House debates

Wednesday, 21 October 2020


Education Legislation Amendment (Up-front Payments Tuition Protection) Bill 2020, Higher Education (Up-front Payments Tuition Protection Levy) Bill 2020; Second Reading

6:13 pm

Photo of Julian HillJulian Hill (Bruce, Australian Labor Party) Share this | Hansard source

I agree with him. What he said! That was good. On the Education Legislation Amendment (Up-front Payments Tuition Protection) Bill 2020 and the Higher Education (Up-front Payments Tuition Protection Levy) Bill 2020, Labor will not oppose the bills. In November last year the shadow minister actually wrote to the minister, asking him to consider exactly these changes. We voiced our concerns 10 months ago regarding the exclusion of domestic upfront fee-paying students from the Tuition Protection Service. We said it'd create a complex situation where different students had different rights and protections. Now, it may have taken the minister nearly 10 months—that's actually pretty quick for this mob—but we're pleased that the government has finally legislated to tie up these loose ends and we welcome the bill's practical effect of creating simpler arrangements for students and processes for decision-making, student placement and loan recrediting. When you look at the budget, this is about as visionary as reform gets for this government: cleaning up some processes and simplifying arrangements.

But, more broadly, while we welcome the tweak to the tuition protection scheme, we do have to consider this bill, as the second reading amendment says, in light of the government's attacks on Australia's higher education system. With regard to the government's broader approach to universities, honestly, they deserve a gold medal for policy stupidity when it comes to the mishandling of universities. As the Morrison recession takes hold, the first recession in this country for 30 years, now is the very worst time to do what the government are doing, sitting by and watching the loss of thousands and thousands of jobs. These are existing jobs in the university sector that the government are sitting by and failing to act to save. They're actively making it harder. Neglect, if they just did nothing in that sense, would be a better option. They're also actively making it harder for Australians to improve their skills and boost their education. Could anyone in this House seriously think of a stupider thing?

Youth unemployment has gone through the roof, rising by more than 90,000 people in the last few months alone. It's no surprise, though, that demand for university courses has nearly doubled. If you can't get a job because there are no jobs in a recession, it makes sense to improve your education. That's a sensible, rational, logical, personal choice, and it's the choice that the country should want people—particularly young people and other people who can't find work—to make. Go and improve your skills and improve your education so that when the economy eventually picks up you're in a better position to add value. It's better for the country. What do the Morrison government do in response? They cut. They cut university funding, they jack up prices and they lock out students.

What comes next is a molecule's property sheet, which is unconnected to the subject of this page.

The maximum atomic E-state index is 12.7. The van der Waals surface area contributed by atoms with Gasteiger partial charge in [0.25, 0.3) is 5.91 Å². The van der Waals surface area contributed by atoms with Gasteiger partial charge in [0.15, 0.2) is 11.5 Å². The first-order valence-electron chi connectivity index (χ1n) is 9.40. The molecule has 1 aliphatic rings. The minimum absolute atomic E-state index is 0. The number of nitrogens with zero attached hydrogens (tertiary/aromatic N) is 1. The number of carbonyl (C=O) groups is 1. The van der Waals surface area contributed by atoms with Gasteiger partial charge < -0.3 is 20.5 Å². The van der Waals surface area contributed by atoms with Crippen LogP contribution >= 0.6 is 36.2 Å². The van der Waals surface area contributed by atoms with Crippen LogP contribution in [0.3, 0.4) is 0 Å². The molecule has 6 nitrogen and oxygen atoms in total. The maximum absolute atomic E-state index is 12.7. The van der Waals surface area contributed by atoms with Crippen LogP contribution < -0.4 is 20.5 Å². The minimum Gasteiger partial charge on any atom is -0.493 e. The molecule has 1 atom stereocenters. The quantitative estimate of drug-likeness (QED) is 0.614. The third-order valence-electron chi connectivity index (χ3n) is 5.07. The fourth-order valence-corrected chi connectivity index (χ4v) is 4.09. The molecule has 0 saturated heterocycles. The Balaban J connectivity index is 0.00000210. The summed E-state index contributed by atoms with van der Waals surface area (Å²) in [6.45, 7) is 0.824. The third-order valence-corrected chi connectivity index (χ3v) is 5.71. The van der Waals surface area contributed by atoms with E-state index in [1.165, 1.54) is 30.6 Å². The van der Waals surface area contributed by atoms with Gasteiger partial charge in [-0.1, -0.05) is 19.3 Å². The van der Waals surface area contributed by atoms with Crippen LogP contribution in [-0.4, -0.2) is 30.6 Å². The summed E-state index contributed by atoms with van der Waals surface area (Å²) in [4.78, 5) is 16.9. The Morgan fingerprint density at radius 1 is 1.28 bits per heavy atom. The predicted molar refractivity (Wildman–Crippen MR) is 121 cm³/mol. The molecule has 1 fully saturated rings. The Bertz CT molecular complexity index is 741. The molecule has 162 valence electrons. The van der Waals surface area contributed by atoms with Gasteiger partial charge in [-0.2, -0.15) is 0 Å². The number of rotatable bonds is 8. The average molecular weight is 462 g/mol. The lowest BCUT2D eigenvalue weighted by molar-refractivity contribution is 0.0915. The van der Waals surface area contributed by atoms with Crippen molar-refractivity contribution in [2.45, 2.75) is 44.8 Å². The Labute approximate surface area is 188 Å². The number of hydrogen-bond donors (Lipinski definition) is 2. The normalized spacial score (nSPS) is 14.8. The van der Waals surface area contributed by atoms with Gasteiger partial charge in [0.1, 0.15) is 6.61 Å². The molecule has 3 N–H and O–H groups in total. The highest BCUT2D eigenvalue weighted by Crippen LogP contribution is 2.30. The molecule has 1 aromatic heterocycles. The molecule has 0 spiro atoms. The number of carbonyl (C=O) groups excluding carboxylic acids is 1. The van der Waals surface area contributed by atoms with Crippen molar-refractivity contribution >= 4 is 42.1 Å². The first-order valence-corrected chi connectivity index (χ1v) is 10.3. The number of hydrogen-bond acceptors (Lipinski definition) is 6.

You can't trust the Liberal Party with universities. It's the eighth year of this government. Year after year, we see yet another attack on universities. Compare their treatment of universities with their neglect of aged care. That neglect of aged care was criminal neglect, sitting by and ignoring the advice and their own responsibilities while people died. The Morrison government did nothing but make announcements. For universities themselves, for people wanting to study and for Australia's economy, it would have been better, though, in this case if the government did sit by and do nothing. Instead, they're actually taking deliberate actions that will drive further job losses and make it harder for kids—especially those from poor families, as the previous speaker so rightly spoke about—to go and get an education.

Education is so critical not just for our economy but for aspiration. The government love to talk about aspiration. Last term, of course, by 'aspiration' they meant trying to ram through tens of billions of dollars of company tax cuts. This term, in the first part of the parliament, 'aspiration' meant the priority on tax cuts for the highest income earners. The government's priority for aspiration was to give everyone sitting in this House a $16,000 tax cut in the hope that some of it might just trickle down to everyone else following their failed, discredited, conservative economic theory.

For me, 'aspiration' means, above all else, making sure that every kid, no matter where they're from, can fulfil their potential in life and get an education without being unreasonably burdened by debt or deterred from study. It was part of my family story, seared into me from as young as I can remember. My mum was from a poor family in Footscray on the other side of Melbourne. Her family couldn't afford the uniforms to send her to a school that did matriculation, year 12. So she could never go to university. She actually got a scholarship from, I think, the Baptists, but they found out she'd been baptised as a Methodist and took the scholarship off her. She was the wrong brand of God. That's how it was back then. So she could not go to university.